Expanding Access to Health Care for Newly Arrived Migrants
Special Projects Fund
September 25, 2023
More than 100,000 migrants and asylum seekers have arrived in New York City since spring 2022.
Most migrants arrive with nothing but the clothes on their backs. Among them are children who need vaccines to enroll in schools, pregnant women needing immediate prenatal care, and people with a host of other physical health conditions, mental health issues, and trauma. In response, New York City has opened a central arrival center and several resource navigation centers where migrants can access necessities and be connected to community-based organizations. Additionally, NYC Health + Hospitals is providing emergency care, basic health care, and immunizations. Despite these resources, migrants face barriers when navigating the complex health system. The City’s safety net and housing systems have also been pushed to a breaking point, its emergency shelter population topping 100,000 in summer 2023. City officials have sought to relieve the pressure by busing more than 2,200 migrants to Western New York, Albany, and the Mid-Hudson region, with plans to relocate others to the Finger Lakes. But poor coordination has left those areas scrambling to meet demand for services and has contributed to growing tensions. In 2023, NYHealth awarded Make the Road NY (MRNY) a grant to address the urgent health and mental health needs of newly arriving migrants and asylum seekers settling in New York. NYHealth is also supporting complementary initiatives with the New York Immigration Coalition and Terra Firma at Montefiore Medical Center.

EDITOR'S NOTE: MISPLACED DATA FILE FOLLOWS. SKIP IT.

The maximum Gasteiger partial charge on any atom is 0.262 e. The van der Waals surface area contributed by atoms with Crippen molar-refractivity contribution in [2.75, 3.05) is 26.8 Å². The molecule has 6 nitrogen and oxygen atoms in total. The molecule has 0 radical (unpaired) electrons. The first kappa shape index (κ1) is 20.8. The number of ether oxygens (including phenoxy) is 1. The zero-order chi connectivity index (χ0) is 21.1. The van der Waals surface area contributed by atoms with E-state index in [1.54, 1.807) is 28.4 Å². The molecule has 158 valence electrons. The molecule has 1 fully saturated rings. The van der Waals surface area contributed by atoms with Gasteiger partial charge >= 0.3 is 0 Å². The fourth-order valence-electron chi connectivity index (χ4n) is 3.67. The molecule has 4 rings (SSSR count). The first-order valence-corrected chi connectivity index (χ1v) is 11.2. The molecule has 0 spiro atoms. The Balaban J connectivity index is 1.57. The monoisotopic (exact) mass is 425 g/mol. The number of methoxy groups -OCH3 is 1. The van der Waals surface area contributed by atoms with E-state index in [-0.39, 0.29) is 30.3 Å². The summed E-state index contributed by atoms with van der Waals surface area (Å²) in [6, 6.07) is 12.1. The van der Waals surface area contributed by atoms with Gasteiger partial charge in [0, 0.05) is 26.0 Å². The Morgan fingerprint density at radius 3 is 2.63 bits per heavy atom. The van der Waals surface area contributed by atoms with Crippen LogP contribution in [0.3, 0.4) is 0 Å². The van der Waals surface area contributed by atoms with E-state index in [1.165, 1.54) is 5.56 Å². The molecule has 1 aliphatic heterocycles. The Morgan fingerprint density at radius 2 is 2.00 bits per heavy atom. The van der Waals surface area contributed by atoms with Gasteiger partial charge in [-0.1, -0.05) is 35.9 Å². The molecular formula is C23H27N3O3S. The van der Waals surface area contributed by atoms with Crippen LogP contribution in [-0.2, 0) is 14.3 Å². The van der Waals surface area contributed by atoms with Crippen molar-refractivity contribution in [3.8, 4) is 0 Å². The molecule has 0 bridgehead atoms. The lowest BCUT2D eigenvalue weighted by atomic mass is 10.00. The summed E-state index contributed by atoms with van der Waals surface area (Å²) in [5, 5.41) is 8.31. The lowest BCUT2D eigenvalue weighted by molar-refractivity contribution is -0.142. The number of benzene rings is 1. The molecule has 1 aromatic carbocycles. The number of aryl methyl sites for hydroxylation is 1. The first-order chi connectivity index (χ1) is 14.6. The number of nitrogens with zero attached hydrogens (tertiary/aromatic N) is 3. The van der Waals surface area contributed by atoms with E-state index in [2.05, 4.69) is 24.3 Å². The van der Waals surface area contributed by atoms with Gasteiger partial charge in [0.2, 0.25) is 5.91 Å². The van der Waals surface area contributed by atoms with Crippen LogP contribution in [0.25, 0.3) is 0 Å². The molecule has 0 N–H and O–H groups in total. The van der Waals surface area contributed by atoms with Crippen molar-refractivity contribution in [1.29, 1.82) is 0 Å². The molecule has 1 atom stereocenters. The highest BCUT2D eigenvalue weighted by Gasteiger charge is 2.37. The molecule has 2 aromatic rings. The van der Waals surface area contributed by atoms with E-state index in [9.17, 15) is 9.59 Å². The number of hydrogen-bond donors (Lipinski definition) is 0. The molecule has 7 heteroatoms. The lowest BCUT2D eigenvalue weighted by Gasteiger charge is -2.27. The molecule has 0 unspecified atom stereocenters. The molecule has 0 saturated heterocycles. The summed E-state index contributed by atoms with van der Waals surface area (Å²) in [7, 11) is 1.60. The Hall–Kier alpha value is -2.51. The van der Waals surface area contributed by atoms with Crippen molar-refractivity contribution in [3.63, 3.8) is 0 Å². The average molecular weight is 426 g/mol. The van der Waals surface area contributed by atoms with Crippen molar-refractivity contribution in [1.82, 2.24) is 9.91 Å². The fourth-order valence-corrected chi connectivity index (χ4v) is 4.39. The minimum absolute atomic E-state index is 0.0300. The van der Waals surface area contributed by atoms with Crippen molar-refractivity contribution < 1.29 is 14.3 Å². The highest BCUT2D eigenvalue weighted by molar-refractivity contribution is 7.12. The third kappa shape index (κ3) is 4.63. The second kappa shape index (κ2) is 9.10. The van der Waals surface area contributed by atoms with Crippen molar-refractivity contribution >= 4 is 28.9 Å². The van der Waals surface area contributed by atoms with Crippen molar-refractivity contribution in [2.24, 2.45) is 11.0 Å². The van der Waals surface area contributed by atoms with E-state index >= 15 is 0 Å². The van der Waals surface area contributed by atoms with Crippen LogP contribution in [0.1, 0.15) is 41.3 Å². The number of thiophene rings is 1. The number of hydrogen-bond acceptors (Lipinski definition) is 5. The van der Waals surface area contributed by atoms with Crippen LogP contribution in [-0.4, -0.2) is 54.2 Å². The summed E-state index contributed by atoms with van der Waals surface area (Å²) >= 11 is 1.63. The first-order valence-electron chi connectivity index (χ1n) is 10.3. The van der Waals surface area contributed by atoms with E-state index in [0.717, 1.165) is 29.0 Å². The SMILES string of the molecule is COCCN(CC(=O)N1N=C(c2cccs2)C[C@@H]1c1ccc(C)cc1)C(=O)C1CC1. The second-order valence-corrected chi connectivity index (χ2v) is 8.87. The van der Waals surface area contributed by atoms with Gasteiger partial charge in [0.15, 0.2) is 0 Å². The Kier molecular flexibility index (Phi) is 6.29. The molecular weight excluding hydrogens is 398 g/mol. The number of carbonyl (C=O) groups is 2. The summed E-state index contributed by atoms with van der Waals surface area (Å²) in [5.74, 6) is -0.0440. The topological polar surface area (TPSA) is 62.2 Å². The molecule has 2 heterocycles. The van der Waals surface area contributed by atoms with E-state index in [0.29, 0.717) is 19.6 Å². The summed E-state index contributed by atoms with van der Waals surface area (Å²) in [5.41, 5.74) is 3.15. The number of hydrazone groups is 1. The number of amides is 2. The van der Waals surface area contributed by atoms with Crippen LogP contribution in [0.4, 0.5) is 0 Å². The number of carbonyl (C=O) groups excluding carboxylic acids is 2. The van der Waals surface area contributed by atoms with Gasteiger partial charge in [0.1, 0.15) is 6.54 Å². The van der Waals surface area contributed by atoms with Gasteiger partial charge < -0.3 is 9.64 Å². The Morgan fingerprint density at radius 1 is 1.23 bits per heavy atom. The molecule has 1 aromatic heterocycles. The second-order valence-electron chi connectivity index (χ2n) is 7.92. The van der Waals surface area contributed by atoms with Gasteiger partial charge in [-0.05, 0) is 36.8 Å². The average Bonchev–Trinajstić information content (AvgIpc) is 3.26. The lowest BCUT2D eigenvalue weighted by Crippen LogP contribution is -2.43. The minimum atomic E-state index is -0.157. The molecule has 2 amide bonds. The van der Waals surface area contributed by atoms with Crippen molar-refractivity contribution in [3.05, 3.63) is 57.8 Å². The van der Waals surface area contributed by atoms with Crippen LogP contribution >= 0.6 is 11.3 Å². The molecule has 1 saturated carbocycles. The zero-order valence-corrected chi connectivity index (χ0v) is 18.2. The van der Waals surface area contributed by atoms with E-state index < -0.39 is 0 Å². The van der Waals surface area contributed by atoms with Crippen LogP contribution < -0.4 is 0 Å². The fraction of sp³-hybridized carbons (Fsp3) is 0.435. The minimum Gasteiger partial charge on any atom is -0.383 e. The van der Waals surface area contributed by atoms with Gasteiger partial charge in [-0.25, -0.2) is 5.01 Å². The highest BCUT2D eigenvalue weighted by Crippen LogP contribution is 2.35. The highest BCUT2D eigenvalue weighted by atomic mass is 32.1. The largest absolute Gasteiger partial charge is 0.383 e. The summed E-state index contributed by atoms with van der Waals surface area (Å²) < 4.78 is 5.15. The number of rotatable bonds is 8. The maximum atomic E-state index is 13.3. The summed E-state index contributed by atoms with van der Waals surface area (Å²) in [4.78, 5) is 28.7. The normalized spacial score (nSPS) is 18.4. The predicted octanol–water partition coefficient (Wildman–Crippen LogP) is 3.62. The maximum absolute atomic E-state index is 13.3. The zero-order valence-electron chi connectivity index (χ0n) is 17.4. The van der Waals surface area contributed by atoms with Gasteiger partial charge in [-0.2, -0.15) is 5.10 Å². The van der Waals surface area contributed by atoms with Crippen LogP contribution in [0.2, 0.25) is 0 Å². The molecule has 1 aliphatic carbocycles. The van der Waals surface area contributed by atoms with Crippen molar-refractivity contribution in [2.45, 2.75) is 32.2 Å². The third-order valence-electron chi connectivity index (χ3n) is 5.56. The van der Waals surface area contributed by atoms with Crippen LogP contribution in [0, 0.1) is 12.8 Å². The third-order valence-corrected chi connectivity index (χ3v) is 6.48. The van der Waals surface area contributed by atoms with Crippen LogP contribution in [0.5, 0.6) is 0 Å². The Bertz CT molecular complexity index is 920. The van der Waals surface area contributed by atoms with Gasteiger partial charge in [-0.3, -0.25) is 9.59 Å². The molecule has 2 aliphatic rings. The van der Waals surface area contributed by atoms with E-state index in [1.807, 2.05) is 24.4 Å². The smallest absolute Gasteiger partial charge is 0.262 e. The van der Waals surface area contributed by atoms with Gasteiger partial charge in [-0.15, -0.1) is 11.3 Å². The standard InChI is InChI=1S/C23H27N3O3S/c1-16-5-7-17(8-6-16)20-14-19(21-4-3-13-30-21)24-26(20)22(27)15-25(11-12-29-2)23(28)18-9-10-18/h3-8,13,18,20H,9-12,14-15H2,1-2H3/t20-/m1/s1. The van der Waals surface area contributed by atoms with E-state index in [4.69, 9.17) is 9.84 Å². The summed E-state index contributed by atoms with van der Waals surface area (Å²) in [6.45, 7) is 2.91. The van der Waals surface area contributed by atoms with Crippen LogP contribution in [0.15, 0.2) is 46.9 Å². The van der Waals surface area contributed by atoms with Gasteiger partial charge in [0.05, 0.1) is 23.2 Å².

Under this grant, MRNY will engage migrants and reach 6,000 asylum seekers at arrival centers in New York City, Long Island, and Westchester to provide health screening and connect them with health and mental health services, using bilingual community health workers. It will help new arrivals enroll in health insurance, schedule medical appointments at NYC Health + Hospital’s care clinics, and travel to appointments. MRNY will also connect them with other services including food, transportation, English classes, and workplace safety training, and conduct monthly Spanish-language know-your-rights workshops. Lastly, it will organize community forums and use feedback to advocate with local and State officials for the needs of asylum seekers.